Basic Apache Performance Tips

Anyone mass-hosting virtual domains on apache knows the problems. Over the time I collected some basic and important performance tips which I want to give back to the community in aggregated form. Sorry, that I don’t remember all sources of information – so I will mention none. Google will help you. Here’s the list:

  1. Turn off safe_mode if you are using php – it takes about 50-70% of script cpu time for no increased security if you are using mod_itk or other per-user solutions. Especially php scripts doing many file system lookups gain much from this. Instead configure open_base_dir properly.
  2. Combine your per-vhost logging into one monolithic site-wide log file. Just remove your CustomLog from all your vhosts and put it in the global context. Prepend your LogFormat with %v instead and use the apache-bundled split-logfile to split your logs into seperate files just before your statistics analyzer (e.g. webalizer, analog). This boosted performance by a magnitude of two on a 200-300 vhosts config.
  3. Use piped logging instead of direct file logging. It adds one process per log file but it gets you out of the need to rotate your logs and doing a pervasive sighup per log rotation. I found that sighup’ing your apache may accumulate orphaned apache-processes over time thus increasing pressure on the vm and bringing apache to its MaxClients limits. As a free gain it totally eliminates nightly restart-behaviour of fcgi and passenger applications. Combine this with point 2. Apache provides its own piped logger: rotatelogs.
  4. Don’t use mod_php with a threaded mpm as it tends to segfault. I’d recommend mod_itk as it allows per-user vhosting without fiddling with mod_fcgi or suphp which can become heavy duty for your apache server. Plus it enables you to use .htaccess which is common practice while suphp and php-cgi don’t. However, your mileage may vary. If you are hosting just a single or a few apps on php, a threaded mpm or mod_fcgi may be a more performant solution.
  5. Use mod_disk_cache and point it to a seperate disk/partition. Important: Be sure to set CacheDirLength to “2″ and use a flat hierarchy (means use “CacheDirLevels 1″) as the htcacheclean run will take ages otherwise. You may wonder why I recommend mod_disk_cache over mod_mem_cache? Because mod_mem_cache doesn’t share caching between apache processes which in turn makes it nothing more than a memory hogger as it rarely serves the same file twice during the process life-time. Although mod_disk_cache does seemingly expensive file system accesses it greatly benefits from two facts: The cache is shared between all processes – even improved by the systems file cache. Not to forget: Apache can stream requests directly from the system disk cache using the kernels sendfile extension – bypassing user land and directly connecting the filesystem driver to your network driver. This whole setup is called “reverse proxying”. It is important to setup mod_disk_cache for each vhost seperatly or you will run into problems on per-user setups. Don’t forget to setup an ionice’d nightly cronjob for htcacheclean. You also need to load mod_cache (the frontend) to use mod_disk_cache (the backend).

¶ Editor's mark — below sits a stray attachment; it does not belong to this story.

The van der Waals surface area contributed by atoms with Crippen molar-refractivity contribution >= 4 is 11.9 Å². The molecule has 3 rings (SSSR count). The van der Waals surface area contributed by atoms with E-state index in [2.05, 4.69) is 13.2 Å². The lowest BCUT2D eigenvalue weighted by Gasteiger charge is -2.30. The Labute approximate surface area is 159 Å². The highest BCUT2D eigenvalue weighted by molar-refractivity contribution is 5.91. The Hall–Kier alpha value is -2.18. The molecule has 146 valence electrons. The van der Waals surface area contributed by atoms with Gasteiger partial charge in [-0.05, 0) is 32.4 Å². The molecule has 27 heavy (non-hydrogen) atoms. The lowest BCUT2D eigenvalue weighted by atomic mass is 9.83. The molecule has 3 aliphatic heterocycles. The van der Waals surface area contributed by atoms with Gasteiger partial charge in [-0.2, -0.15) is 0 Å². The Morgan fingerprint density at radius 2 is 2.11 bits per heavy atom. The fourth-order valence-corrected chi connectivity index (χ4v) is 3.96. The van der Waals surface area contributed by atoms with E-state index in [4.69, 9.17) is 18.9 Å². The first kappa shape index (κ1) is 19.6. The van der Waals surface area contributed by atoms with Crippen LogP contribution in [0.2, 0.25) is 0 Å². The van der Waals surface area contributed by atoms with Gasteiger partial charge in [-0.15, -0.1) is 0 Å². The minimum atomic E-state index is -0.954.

6. To benefit from point 5′s full power you need your applications to setup appropriate Expires, Etag and Cache-Control headers. Use mod_expires to set this up for static and semi-static content. Side-note: Only Cache-Control “public” makes use of this mod_disk_cache (it’s solely client-side otherwise) – be sure to set it as long as your application’s security policies allow that.
  7. Don’t turn off Etag support in apache if you are serving off a single apache instance and local filesystem – although instructed to do so at other places. Etags work perfectly fine on such setups.
  8. Use mod_passenger to host rails, rack or wsgi (e.g. django) applications. Passenger watches current demands of your applications and spawns instances automatically or shuts them down. There’s no easier way to setup rails. And it’s fast. You may also want to use its “global queuing” feature. It probably beats proxy and fcgi solutions on apache although I didn’t benchmark it. I evaluated fcgi once before and failed fatally concerning performance.
  9. Turn off unused apache modules – e.g. mod_python, mod_ruby, and maybe also mod_perl. You probably don’t need them if you use cgi or passenger for these languages and thus make no sense to spawn them with every new process. That’s just waste of valuable resources.
  10. Use YSlow firefox plugin to evaluate your visitors experience – especially the network module.
  11. Split off logging and caching to seperate partitions (preferrably physically seperate).
  12. Watch memory usage of your apache processes. It tends to accumulate on graceful restarts or wrongly set MaxClients settings. Tune the settings until it feels right. To be on the safe side you can setup something like munin to watch the load avg and memory usage of apache and do an emergency full restart of apache in case it is exceeding limits. Keep in mind that it is perfectly fine to exceed the limits for short times so don’t set the limits too low and don’t watch a too short time span.
  13. Setup mysql to allow to support your MaxClients setting and allow persistent connections. Current mysql versions support a huge pile of parallel connections without performance problems. Go read the mysql performance blog for further improvement on this point. It’s a valuable source of information.
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Eine Antwort to “Basic Apache Performance Tips”

  1. hurikhan77's status on Friday, 12-Jun-09 20:42:18 UTC - Identi.ca Says:

    [...] my #apache #performance tips on http://hurikhan77.wordpress.com/2009/06/12/basic-apache-performance-tips/ – feedback [...]


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